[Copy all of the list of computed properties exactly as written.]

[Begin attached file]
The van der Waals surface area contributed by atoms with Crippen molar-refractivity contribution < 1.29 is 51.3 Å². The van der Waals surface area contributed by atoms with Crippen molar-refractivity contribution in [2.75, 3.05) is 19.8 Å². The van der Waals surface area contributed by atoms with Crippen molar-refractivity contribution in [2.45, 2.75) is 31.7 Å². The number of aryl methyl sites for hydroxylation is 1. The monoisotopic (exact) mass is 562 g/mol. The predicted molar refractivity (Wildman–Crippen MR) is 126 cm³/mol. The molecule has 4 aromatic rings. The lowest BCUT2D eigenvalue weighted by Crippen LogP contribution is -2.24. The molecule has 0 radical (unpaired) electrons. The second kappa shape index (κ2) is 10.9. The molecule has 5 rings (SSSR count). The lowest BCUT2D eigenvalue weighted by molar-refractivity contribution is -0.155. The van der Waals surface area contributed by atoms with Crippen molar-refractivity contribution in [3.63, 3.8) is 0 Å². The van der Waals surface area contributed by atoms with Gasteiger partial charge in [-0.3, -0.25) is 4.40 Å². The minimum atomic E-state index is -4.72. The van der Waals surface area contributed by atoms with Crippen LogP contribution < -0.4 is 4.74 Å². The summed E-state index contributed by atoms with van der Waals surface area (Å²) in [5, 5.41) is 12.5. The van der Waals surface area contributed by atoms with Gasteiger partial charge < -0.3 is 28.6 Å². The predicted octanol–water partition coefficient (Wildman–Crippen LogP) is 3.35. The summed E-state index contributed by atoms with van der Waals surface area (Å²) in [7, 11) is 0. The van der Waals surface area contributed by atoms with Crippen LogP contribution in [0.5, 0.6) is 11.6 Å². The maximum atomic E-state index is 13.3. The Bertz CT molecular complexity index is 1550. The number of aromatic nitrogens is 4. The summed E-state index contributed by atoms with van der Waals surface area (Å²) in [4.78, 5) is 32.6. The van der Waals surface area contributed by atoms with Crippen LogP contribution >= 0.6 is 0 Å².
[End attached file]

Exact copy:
The van der Waals surface area contributed by atoms with Crippen molar-refractivity contribution < 1.29 is 51.3 Å². The van der Waals surface area contributed by atoms with Crippen molar-refractivity contribution in [2.75, 3.05) is 19.8 Å². The van der Waals surface area contributed by atoms with Crippen molar-refractivity contribution in [2.45, 2.75) is 31.7 Å². The number of aryl methyl sites for hydroxylation is 1. The monoisotopic (exact) mass is 562 g/mol. The predicted molar refractivity (Wildman–Crippen MR) is 126 cm³/mol. The molecule has 4 aromatic rings. The lowest BCUT2D eigenvalue weighted by Crippen LogP contribution is -2.24. The molecule has 0 radical (unpaired) electrons. The second kappa shape index (κ2) is 10.9. The molecule has 5 rings (SSSR count). The lowest BCUT2D eigenvalue weighted by molar-refractivity contribution is -0.155. The van der Waals surface area contributed by atoms with Crippen molar-refractivity contribution in [3.63, 3.8) is 0 Å². The van der Waals surface area contributed by atoms with Gasteiger partial charge in [-0.3, -0.25) is 4.40 Å². The minimum atomic E-state index is -4.72. The van der Waals surface area contributed by atoms with Crippen LogP contribution < -0.4 is 4.74 Å². The summed E-state index contributed by atoms with van der Waals surface area (Å²) in [5, 5.41) is 12.5. The van der Waals surface area contributed by atoms with Gasteiger partial charge < -0.3 is 28.6 Å². The predicted octanol–water partition coefficient (Wildman–Crippen LogP) is 3.35. The summed E-state index contributed by atoms with van der Waals surface area (Å²) in [7, 11) is 0. The van der Waals surface area contributed by atoms with Crippen LogP contribution in [0.5, 0.6) is 11.6 Å². The maximum atomic E-state index is 13.3. The Bertz CT molecular complexity index is 1550. The number of aromatic nitrogens is 4. The summed E-state index contributed by atoms with van der Waals surface area (Å²) in [4.78, 5) is 32.6. The van der Waals surface area contributed by atoms with Crippen LogP contribution >= 0.6 is 0 Å².